Monday, March 17, 2014

Malaysia must stop hanging people - 2nd known attempt stopped

Malaysia for many years stopped 'hanging', and it looked that Malaysia was moving towards the abolition of the death penalty. At the very least, we were looking at the abolition of the MANDATORY death penalty in the laws, giving back Judges when it comes to sentencing of certain crimes - i.e. the discretion to sentence to death or to sentence to imprisonment (maybe for life or for natural life). But, in 2014, this is the 2nd case where Malaysia nearly hung someone. See earlier post:- Chandran Paskaran saved at the last minute from being hanged to death

We know of these 2 attempts to hang people in Malaysia - but we do not know whether there were others who have been hanged. Why? There is little or no notification of these attempts to carry out the death penalty. If we know, then we all can also appeal to the King or the relevant Sultans or other authorities to stop the killing, and maybe even commute the sentence to imprisonment. People, even judges, police, prosecutors, lawyers and others, in the criminal justice system are all fallible - they, on behalf of all Malaysians, can make mistakes. So let us abolish the death penalty. It has been proven that death penalty is not to be a deterrent. It has been shown that it is most unjust for drug mules and some others who never really killed anyone to be hanged to death. Many families and friends of victims really want perpetrators of crime punished but not sentenced to death. 

In Malaysia, worse still, there is much concern about the fairness of our judges and courts, or the credibility of our police and prosecutors. Remember the Anwar's 'black eye case' where the police had come out claiming that they did not cause it - later only to be revealed that it the police that did it. And now we have the case of the missing MH370, we have the police saying at first categorically that all who booked on the flight boarded it, later only to be told that this was not exactly true - now it is said 4 who booked never checked in and they were replaced by standby passengers. It is not only the case of Malaysia but also other countries, even the US, where 'mistakes' can be made by courts.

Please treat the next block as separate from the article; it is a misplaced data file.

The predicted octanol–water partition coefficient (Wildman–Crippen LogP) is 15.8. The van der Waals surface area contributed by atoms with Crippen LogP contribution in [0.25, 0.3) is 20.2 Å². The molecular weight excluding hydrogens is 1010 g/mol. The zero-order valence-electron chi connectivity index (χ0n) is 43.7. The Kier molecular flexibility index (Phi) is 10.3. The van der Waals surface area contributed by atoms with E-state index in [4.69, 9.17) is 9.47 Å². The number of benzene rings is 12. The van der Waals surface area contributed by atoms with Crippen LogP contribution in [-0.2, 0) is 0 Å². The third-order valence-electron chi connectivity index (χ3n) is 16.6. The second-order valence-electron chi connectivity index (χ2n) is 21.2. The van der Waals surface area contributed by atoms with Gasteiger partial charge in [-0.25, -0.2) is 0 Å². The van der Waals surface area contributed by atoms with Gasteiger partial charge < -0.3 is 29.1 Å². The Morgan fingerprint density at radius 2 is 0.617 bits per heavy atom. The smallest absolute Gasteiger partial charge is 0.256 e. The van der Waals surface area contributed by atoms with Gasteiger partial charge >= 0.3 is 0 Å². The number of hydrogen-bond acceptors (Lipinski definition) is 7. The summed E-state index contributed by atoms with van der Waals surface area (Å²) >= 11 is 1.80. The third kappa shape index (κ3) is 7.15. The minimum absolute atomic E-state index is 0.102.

In Malaysia, in cases that carry the death penalty, at the High Court, there is only one judge that decides on guilt or innocence, is that safe? Maybe, we need to bring back the JURY, when at least there will be more people involved in considering the available evidence, etc and determining the guilt or innocence of persons, and this maybe should be brought back for all criminal cases that carry sentences 10 years imprisonment or more.   

The risk of sending an innocent person to death is, I believe, the strongest reason why we should abolish the death penalty in Malaysia. We know of the Taiwan case, where a man already executed was found later to be innocent. [See]

"My son was killed for a crime he did not commit…. our family has lived in shame and neighbours never spoke to us. Whatever apology or compensation the government promises, it is too late.”- Wang Tsai-lien, mother of Chiang Kuo-ching who was coerced into making a confession and subsequently executed in error in 1997 in Taiwan.